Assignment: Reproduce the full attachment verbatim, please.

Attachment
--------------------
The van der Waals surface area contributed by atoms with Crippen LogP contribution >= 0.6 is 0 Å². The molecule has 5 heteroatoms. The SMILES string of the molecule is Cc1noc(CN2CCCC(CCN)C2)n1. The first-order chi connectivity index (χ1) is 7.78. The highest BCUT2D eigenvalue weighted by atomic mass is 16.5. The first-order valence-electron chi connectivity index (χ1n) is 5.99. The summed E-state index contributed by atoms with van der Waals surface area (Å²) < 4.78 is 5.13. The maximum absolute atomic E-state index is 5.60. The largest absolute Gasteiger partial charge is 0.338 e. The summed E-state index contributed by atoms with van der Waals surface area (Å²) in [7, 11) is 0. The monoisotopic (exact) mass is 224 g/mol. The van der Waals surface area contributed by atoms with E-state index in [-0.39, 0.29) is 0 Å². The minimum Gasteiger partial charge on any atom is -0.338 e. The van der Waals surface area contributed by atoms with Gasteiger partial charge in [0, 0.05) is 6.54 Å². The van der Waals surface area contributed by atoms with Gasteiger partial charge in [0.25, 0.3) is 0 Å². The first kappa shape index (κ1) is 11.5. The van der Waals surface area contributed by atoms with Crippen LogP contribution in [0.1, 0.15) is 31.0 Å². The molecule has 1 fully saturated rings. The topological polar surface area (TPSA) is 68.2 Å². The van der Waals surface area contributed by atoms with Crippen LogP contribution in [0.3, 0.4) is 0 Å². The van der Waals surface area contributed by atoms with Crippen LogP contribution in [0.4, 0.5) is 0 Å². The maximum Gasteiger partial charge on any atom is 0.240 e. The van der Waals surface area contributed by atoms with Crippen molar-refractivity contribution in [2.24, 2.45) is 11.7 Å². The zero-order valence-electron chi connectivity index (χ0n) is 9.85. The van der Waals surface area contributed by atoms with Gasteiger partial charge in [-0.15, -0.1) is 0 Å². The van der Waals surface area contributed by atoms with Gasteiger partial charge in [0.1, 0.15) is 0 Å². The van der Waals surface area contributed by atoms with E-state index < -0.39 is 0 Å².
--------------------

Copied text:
The van der Waals surface area contributed by atoms with Crippen LogP contribution >= 0.6 is 0 Å². The molecule has 5 heteroatoms. The SMILES string of the molecule is Cc1noc(CN2CCCC(CCN)C2)n1. The first-order chi connectivity index (χ1) is 7.78. The highest BCUT2D eigenvalue weighted by atomic mass is 16.5. The first-order valence-electron chi connectivity index (χ1n) is 5.99. The summed E-state index contributed by atoms with van der Waals surface area (Å²) < 4.78 is 5.13. The maximum absolute atomic E-state index is 5.60. The largest absolute Gasteiger partial charge is 0.338 e. The summed E-state index contributed by atoms with van der Waals surface area (Å²) in [7, 11) is 0. The monoisotopic (exact) mass is 224 g/mol. The van der Waals surface area contributed by atoms with E-state index in [-0.39, 0.29) is 0 Å². The minimum Gasteiger partial charge on any atom is -0.338 e. The van der Waals surface area contributed by atoms with Gasteiger partial charge in [0, 0.05) is 6.54 Å². The van der Waals surface area contributed by atoms with Gasteiger partial charge in [0.25, 0.3) is 0 Å². The first kappa shape index (κ1) is 11.5. The van der Waals surface area contributed by atoms with Crippen LogP contribution in [0.1, 0.15) is 31.0 Å². The molecule has 1 fully saturated rings. The topological polar surface area (TPSA) is 68.2 Å². The van der Waals surface area contributed by atoms with Crippen LogP contribution in [0.3, 0.4) is 0 Å². The van der Waals surface area contributed by atoms with Crippen LogP contribution in [0.4, 0.5) is 0 Å². The maximum Gasteiger partial charge on any atom is 0.240 e. The van der Waals surface area contributed by atoms with Crippen molar-refractivity contribution in [2.24, 2.45) is 11.7 Å². The zero-order valence-electron chi connectivity index (χ0n) is 9.85. The van der Waals surface area contributed by atoms with Gasteiger partial charge in [-0.15, -0.1) is 0 Å². The van der Waals surface area contributed by atoms with Gasteiger partial charge in [0.1, 0.15) is 0 Å². The van der Waals surface area contributed by atoms with E-state index < -0.39 is 0 Å².